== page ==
Singapore, affectionately known as the Red Dot, is unique to the world as the only island city-state. The island nation known for Hianese Chicken Rice and Tiger Beer is worth a brief visit, but you need to know what you’re looking for – that’s where I’m here to help.
Disclosure: I may earn compensation from the purchase of any product or service linked on this website, at no extra cost to you. I only link to products I use and love, therefore feel comfortable recommending.
There are many things to love and hate about Singapore. On the positive side it is extremely safe; mostly squeaky clean; the tap water is drinkable, and English is one of its three official languages. This is why I joke that Singapore is “Asia for beginners!” The island nation has an extremely efficient airport and continually works to make itself more attractive to visitors.
On the downside, it is expensive due to the small land area and dense population. Its conformist society lacks the grit and personality I look for as a creative because I consider them key ingredients in invention and innovation.
My conclusion after almost three years of living in Singapore is that it makes an excellent two to four-day stopover, rather than a final destination. There are definitely some gems and if you know where they are, you can cover the highlights quickly. Singapore is also a great place to get your feet wet if you have any trepidation about travelling through Asia.
Here are my top 10 things to do in Singapore – as always I write in the context of a creative, about the places I find most inspiring.
1. Gardens By The Bay
I wrote an entire post about why I think Gardens By The Bay is worth visiting.
2. Chinatown and Telok Ayer
I recommend Chinatown not for its many cheap souvenir stalls and polished tourist front, but for the one-offs like the Red Dot Design Museum; the trendy cafes on Duxton Hill; Thian Hock Keng Temple; and the beautiful Peranakan shop houses that extend to Amoy Street.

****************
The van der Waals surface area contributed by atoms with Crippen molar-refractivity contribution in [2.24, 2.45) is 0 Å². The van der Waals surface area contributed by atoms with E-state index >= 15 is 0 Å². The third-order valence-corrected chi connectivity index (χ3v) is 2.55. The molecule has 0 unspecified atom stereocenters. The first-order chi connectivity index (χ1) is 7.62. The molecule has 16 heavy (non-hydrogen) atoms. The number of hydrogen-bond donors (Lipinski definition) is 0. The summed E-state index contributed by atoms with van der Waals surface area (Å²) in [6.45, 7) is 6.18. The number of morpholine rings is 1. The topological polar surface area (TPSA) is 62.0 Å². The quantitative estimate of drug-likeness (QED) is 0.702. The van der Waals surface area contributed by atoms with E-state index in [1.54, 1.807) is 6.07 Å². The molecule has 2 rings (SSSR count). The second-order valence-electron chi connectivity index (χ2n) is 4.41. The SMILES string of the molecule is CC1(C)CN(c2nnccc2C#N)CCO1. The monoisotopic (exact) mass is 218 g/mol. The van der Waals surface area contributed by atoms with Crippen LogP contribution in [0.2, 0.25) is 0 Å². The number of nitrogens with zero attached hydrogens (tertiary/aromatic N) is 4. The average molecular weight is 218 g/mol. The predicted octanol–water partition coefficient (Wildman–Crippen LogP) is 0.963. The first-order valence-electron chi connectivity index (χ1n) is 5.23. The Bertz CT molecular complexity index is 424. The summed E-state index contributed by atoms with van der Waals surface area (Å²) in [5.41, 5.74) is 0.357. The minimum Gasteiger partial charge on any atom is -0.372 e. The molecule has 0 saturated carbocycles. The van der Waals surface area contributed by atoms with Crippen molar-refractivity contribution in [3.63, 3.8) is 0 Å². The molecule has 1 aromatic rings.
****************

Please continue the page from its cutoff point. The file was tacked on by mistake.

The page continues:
3. Marina Bay
If you are looking for Singapore’s signature skyline or it’s mythical national creature the Merlion, you need to visit Marina Bay. Choose your perspective: from down low on foot or a bumboat seat on the water; alternatively, on high from Marina Bay Sands’ SkyPark or the Singapore Flyer. Lesser known opportunities for a top down view are restaurants such as:
- Lighthouse at Fullerton Hotel
- JAAN on level 70 of the Swissôtel The Stamford (1 Michelin Star)
- Level 33 in the Marina Bay Financial Tower, who also claim the world’s highest urban craft brewery
NOTE: You will need to book these restaurants in advance.
For those interested in the Marina Bay Sands SkyPark Observation Deck, you have two options:
- Pay $23 for an adult, $17 for a child. You can wander freely around the northern part of the Deck and down the rear side with views to Singapore Strait.
- Pay $0 – tell them you are going to have a drink at the bar. You will be restricted to the bar area and you will have to buy a drink per person, but even SG$8 for a can of soft drink is cheaper than the entry fee.
NOTE: THAT infinity pool (you know the frequently Instagrammed one overlooking Marina Bay and the Financial District that featured in the closing scenes of Crazy Rich Asians) is exclusively for guests of Marina Bay Sands Hotel. So even if you pay to access the SkyPark, forget bringing your swimsuit.
4. Singapore Zoo